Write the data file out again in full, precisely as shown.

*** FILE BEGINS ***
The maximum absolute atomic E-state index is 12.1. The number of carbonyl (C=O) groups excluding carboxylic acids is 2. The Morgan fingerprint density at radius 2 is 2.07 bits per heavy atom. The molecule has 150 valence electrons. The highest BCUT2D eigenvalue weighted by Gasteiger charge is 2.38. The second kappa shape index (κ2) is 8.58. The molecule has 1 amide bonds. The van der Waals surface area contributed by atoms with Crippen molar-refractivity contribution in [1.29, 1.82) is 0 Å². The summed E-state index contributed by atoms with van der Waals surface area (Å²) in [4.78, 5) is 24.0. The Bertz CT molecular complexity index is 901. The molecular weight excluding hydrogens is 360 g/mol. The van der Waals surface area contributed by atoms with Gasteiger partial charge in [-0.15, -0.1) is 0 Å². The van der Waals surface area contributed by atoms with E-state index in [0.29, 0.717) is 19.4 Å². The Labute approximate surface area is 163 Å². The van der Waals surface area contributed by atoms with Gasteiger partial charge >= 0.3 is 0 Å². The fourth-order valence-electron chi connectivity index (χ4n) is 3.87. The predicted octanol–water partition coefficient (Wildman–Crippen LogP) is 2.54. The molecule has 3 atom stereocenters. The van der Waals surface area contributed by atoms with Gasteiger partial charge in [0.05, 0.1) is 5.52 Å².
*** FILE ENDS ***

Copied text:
The maximum absolute atomic E-state index is 12.1. The number of carbonyl (C=O) groups excluding carboxylic acids is 2. The Morgan fingerprint density at radius 2 is 2.07 bits per heavy atom. The molecule has 150 valence electrons. The highest BCUT2D eigenvalue weighted by Gasteiger charge is 2.38. The second kappa shape index (κ2) is 8.58. The molecule has 1 amide bonds. The van der Waals surface area contributed by atoms with Crippen molar-refractivity contribution in [1.29, 1.82) is 0 Å². The summed E-state index contributed by atoms with van der Waals surface area (Å²) in [4.78, 5) is 24.0. The Bertz CT molecular complexity index is 901. The molecular weight excluding hydrogens is 360 g/mol. The van der Waals surface area contributed by atoms with Gasteiger partial charge in [-0.15, -0.1) is 0 Å². The van der Waals surface area contributed by atoms with E-state index in [0.29, 0.717) is 19.4 Å². The Labute approximate surface area is 163 Å². The van der Waals surface area contributed by atoms with Gasteiger partial charge >= 0.3 is 0 Å². The fourth-order valence-electron chi connectivity index (χ4n) is 3.87. The predicted octanol–water partition coefficient (Wildman–Crippen LogP) is 2.54. The molecule has 3 atom stereocenters. The van der Waals surface area contributed by atoms with Gasteiger partial charge in [0.05, 0.1) is 5.52 Å².